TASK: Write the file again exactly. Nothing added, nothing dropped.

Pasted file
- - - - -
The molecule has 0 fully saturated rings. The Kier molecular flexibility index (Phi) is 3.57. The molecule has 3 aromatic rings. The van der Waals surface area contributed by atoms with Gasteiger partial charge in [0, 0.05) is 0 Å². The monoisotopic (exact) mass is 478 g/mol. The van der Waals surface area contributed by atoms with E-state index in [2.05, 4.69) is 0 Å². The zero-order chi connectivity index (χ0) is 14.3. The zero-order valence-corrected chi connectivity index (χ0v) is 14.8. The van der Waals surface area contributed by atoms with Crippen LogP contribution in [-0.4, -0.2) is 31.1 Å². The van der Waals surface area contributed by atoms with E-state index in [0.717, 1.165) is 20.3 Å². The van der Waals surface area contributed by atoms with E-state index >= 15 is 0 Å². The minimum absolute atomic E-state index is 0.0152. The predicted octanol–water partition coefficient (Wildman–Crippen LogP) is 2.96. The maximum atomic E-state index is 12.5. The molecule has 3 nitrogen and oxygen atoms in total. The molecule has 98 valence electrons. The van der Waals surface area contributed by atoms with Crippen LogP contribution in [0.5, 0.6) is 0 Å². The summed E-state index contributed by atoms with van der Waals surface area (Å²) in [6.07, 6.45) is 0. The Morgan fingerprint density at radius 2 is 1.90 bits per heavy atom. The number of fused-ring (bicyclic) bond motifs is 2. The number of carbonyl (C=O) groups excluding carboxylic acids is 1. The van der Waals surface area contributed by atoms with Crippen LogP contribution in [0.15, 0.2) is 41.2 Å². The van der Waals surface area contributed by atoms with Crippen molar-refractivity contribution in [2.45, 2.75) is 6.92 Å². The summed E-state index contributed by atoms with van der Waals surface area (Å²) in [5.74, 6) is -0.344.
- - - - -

The molecule has 0 fully saturated rings. The Kier molecular flexibility index (Phi) is 3.57. The molecule has 3 aromatic rings. The van der Waals surface area contributed by atoms with Gasteiger partial charge in [0, 0.05) is 0 Å². The monoisotopic (exact) mass is 478 g/mol. The van der Waals surface area contributed by atoms with E-state index in [2.05, 4.69) is 0 Å². The zero-order chi connectivity index (χ0) is 14.3. The zero-order valence-corrected chi connectivity index (χ0v) is 14.8. The van der Waals surface area contributed by atoms with Crippen LogP contribution in [-0.4, -0.2) is 31.1 Å². The van der Waals surface area contributed by atoms with E-state index in [0.717, 1.165) is 20.3 Å². The van der Waals surface area contributed by atoms with E-state index >= 15 is 0 Å². The minimum absolute atomic E-state index is 0.0152. The predicted octanol–water partition coefficient (Wildman–Crippen LogP) is 2.96. The maximum atomic E-state index is 12.5. The molecule has 3 nitrogen and oxygen atoms in total. The molecule has 98 valence electrons. The van der Waals surface area contributed by atoms with Crippen LogP contribution in [0.5, 0.6) is 0 Å². The summed E-state index contributed by atoms with van der Waals surface area (Å²) in [6.07, 6.45) is 0. The Morgan fingerprint density at radius 2 is 1.90 bits per heavy atom. The number of fused-ring (bicyclic) bond motifs is 2. The number of carbonyl (C=O) groups excluding carboxylic acids is 1. The van der Waals surface area contributed by atoms with Crippen LogP contribution in [0.15, 0.2) is 41.2 Å². The van der Waals surface area contributed by atoms with Crippen molar-refractivity contribution in [2.45, 2.75) is 6.92 Å². The summed E-state index contributed by atoms with van der Waals surface area (Å²) in [5.74, 6) is -0.344.